It is Queen Victoria’s husband Albert who is normally credited with being the driving force behind the Great Exhibition of 1851, but it appears that just as much praise for organising this remarkable event should also be bestowed upon one Henry Cole.
At the time Henry’s day job was as an assistant record keeper at the Public Records Office, but he had lots of other interests to including writing, editing and publishing journals. Henry’s major passions appear to have been industry and the arts, and he combined both of these as editor of the Journal of Design. The journal encouraged artists to apply their designs to everyday articles which could then be mass-produced and sold to the great unwashed.
In 1846, in his role as a council member of the Society of Arts, Henry was introduced to Prince Albert. It appears that Henry and the prince got on well as not long afterwards the society received a Royal Charter and changed its name to the Royal Society for the Encouragement of Arts, Manufacturers and Commerce.
With its raison d’être now clearly defined the society arranged several relatively small exhibitions to promote their cause. No doubt impressed by the much larger scale of the French ‘Industrial Exposition’ of 1844, Henry sought Prince Albert’s support to stage a similar event in England.
Initially there was little interest in the concept of an exhibition by the government of the day; undeterred by this Henry and Albert continued to develop their idea. They wanted it to be for All Nations, the greatest collection of art in industry, ‘for the purpose of exhibition of competition and encouragement’, and most significantly it was to be self-financing.
Under increasing public pressure the government reluctantly set up a Royal Commission to investigate the idea. Pessimism appears to have been quickly replaced by enthusiasm when somebody explained to the ‘powers that be’ the concept of a self-financing event. That now understood, national pride dictated that the exhibition must bigger and better than anything those Frenchies could organise.
A competition was organised to design a building that would not only be large enough, but be of sufficient grandeur to house the event. The firm of Fox and Henderson eventually won the contract, submitting plans based upon a design by Joseph Paxton. Paxton’s design had been adapted from a glass and iron conservatory he had originally produced for the Duke of Devonshire’s Chatsworth House.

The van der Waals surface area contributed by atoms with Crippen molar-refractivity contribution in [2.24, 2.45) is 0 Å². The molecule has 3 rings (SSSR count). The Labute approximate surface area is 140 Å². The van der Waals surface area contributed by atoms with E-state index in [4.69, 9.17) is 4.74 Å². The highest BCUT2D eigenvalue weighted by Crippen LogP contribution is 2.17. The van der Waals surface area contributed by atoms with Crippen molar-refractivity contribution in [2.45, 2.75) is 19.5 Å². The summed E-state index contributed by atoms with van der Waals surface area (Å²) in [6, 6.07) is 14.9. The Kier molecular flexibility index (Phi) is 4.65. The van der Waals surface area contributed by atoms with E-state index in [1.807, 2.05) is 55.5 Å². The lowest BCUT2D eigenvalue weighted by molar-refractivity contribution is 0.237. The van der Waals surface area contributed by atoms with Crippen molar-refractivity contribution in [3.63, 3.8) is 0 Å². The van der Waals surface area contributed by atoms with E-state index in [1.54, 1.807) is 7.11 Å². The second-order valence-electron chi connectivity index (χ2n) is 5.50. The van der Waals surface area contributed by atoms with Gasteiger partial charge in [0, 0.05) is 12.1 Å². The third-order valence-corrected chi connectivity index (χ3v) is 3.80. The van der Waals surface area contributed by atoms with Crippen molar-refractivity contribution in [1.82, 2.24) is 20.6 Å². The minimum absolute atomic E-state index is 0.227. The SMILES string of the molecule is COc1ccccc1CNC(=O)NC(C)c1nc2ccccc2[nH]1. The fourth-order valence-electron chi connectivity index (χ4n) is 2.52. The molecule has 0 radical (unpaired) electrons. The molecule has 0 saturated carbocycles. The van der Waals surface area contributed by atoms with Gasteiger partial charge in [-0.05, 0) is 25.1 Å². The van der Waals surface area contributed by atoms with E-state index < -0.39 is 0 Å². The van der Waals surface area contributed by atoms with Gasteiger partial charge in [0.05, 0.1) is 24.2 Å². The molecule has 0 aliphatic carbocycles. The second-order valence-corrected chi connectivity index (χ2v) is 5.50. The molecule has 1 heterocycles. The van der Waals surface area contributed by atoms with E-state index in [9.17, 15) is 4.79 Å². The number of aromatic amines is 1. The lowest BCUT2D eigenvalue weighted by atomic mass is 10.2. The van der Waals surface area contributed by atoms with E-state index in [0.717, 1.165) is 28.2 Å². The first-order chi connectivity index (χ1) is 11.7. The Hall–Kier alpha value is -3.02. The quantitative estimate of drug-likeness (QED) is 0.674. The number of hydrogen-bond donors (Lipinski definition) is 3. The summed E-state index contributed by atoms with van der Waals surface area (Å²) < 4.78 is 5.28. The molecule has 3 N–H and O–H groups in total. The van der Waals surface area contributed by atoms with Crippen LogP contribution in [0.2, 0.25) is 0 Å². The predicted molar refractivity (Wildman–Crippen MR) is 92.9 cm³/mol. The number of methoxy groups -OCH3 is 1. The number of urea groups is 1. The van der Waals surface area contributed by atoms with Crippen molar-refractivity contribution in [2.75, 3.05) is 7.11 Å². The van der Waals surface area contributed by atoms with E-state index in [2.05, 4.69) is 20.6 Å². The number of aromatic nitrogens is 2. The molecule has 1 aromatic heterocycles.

The issue of a suitable venue was settled when the Duke of Wellington backed the idea of Hyde Park in central London. The design of the impressive glass and iron conservatory, or Crystal Palace as it would more popularly become known, was amended to accommodate the parks rather large elm trees before building finally began.
It took around 5,000 navvies to erect the 1,850 feet (564 m) long, 108 feet (33 m) high structure. But the work was completed on time and the Great Exhibition was opened by Queen Victoria on 1st May 1851.
The exhibits included almost every marvel of the Victorian age, including pottery, porcelain, ironwork, furniture, perfumes, pianos, firearms, fabrics, steam hammers, hydraulic presses and even the odd house or two.
Although the original aim of the world fair had been as a celebration of art in industry for the benefit of All Nations, in practice it appears to have been turned into more of a showcase for British manufacturing: more than half the 100,000 exhibits on display were from Britain or the British Empire.
The opening of the Great Expedition in 1851 just happened to coincide with the building of another great innovation of the Industrial Revolution. Visiting London had only just become feasible for the masses thanks to the new railway lines that had spread across the country. Church and works outings from across the country were organised to see the “Works of Industry of All Nations” all housed in Paxton’s sparkling Crystal Palace.
Queen Victoria opens the Great Exhibition at Crystal Palace in Hyde Park
The Great Exhibition of 1851 ran from May to October and during this time six million people passed through those crystal doors. The event proved to be the most successful ever staged and became one of the defining points of the nineteenth century.
Not only was the event self-financing, it even turned in a small profit. Enough in fact for Henry Cole to realise his dream of a complex of museums on an estate in South Kensington which now houses the Science, Natural History and Victoria and Albert Museums, as well as the Imperial College of Science, the Royal Colleges of Art, Music and Organists and not forgetting the Albert Hall!
And what became of the Crystal Palace itself? Paxton’s clever design not only allowed the building to be quickly erected but disassembled too. And so shortly after the exhibition, the whole structure was removed from Hyde Park site and re-erected at Sydenham, then a sleepy hamlet in the Kent countryside, now a multi-ethnic part of South East London.
The future for Paxton’s Palace atop Sydenham Hill was however not a happy one. After being put to a variety of uses in the years that followed, the building was finally destroyed by fire on the 30th November 1936. The flames are said to have lit up the night sky and were visible for miles.
Sadly, the building was not adequately insured to cover the cost of rebuilding it. Very little evidence remains of this wonder of the Victorian Age except the foundations and some stonework. The memory of the glorious past survives today however, as that sleepy Kent hamlet eventually became part of Greater London and the surrounding area came to be known as Crystal Palace.
Published: 21st March 2015